Granderson doesn’t have the same risk as Beltran, because he has been healthy for four out of five seasons. However, his issue is his inability to hit lefties. It may be that 2015 was simply a bit of bad luck, hitting .183 against LHP, but for his career he’s only at .224, so there’s not much room to improve. It turns out he was above his career in 2013-14, hitting above .240 against lefties, but we can’t expect that to be the norm. The Mets will certainly keep his appearances against LHP to a minimum, so he’ll lose some appearances for that, but 500+ AB is still very reasonable. The reason you want Granderson is his power, and he has shown the ability to maintain 20+ home run power into his mid-thirties. In 2015 his HR/FB was in line with his career rate (14%) as he bounced back from a drop in 2014 to 10%. The drop was mitigated by increased FB%, and his career rate is 44%. I wouldn’t worry about a slight dip in 2015 to 42% — as long as HR/FB or FB% holds up, he’ll be fine, and if both cooperate at the same time, he has a shot at 30 HR. Granderson’s never been a boon to batting average, and his numbers are certainly BABIP dependent. In 2013 he certainly dealt with injuries, which could have affected his batting average. In 2012 and 2014 his BABIP was below the league average (and his career level), which helps explain the .227 and .232. That said, he’s unlikely to hit over .250 anyway, and with the BABIP swings, you have to be aware that it can happen. After two years of sub-70% contact rate, Granderson put up 74-75% in 2o14-15, and his walk rate is equal or better than his career level. He’ll keep hitting 20+ home runs and scoring runs. Maybe he’ll maintain around 10 stolen bases, which is gravy, and he adds a solid RBI total. His ADP of 173 is higher than Beltran, but he’s dropped as low as 235. I feel his potential for 30+ home runs is still strong enough that I’ll roll the dice in 2016.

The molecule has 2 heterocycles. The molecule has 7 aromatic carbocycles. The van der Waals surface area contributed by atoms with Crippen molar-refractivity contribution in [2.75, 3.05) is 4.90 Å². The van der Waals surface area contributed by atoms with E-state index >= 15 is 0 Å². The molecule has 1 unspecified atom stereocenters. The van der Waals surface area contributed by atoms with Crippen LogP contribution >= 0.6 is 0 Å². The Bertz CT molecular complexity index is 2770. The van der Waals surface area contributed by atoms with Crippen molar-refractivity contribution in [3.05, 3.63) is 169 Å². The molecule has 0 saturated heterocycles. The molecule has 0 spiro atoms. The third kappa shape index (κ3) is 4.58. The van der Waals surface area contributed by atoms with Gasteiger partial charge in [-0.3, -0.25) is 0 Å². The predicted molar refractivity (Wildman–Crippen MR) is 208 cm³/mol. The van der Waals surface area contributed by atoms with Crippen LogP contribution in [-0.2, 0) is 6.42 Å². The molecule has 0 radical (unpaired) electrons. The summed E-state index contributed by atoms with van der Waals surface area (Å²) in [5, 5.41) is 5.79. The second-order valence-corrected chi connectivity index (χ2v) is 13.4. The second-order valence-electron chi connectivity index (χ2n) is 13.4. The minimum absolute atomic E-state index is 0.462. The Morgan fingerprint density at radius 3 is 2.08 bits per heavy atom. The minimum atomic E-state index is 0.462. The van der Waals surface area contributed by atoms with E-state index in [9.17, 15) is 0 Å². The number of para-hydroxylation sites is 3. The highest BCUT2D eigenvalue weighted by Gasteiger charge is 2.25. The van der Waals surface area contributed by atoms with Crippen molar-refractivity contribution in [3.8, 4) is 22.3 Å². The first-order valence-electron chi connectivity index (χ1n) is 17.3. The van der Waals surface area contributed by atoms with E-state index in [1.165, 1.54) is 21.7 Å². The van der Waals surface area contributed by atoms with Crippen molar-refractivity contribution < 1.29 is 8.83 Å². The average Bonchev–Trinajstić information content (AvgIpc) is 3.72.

With an ADP of 448, there’s a good chance Byrd will be sitting in the FA pool when your league starts. He revamped himself in 2013 and has put up three solid years of HR/FB (15-17%) that are well above his previous career levels (8-11%). With three straight years of this production, the 25 HR power seems here to stay. The one red flag I’ll throw up is that his new power stroke also requires a stronger FB% than his career level, and 2015 saw his GB% rise and FB% fall back to his career levels. His batting average has been all over the place, which may be cause for concern, as he has had a three-year drop from .290 to .264 to .247. A very high BABIP was responsible for the .290 mark, but it’s possible he can remain in the .250-.260 range moving forward. A 2016 of .255 with 23 homers would be great value as an endgame pick. What may affect his future value the most is where he ends up. As an aging outfielder, he’d benefit from some time at DH, both for the sake of avoiding injuries and earning general playing time. If he can’t maintain his higher FB%, then he’ll need a hitter’s park to stay above 20 HR. At the worst, he’d be one of the first names I’d pick up from the FA pool in case of injury. But he may warrant the final spot on your roster, especially if there’s any other risk in your OF. He simply has to find a home in order to guarantee solid at bats.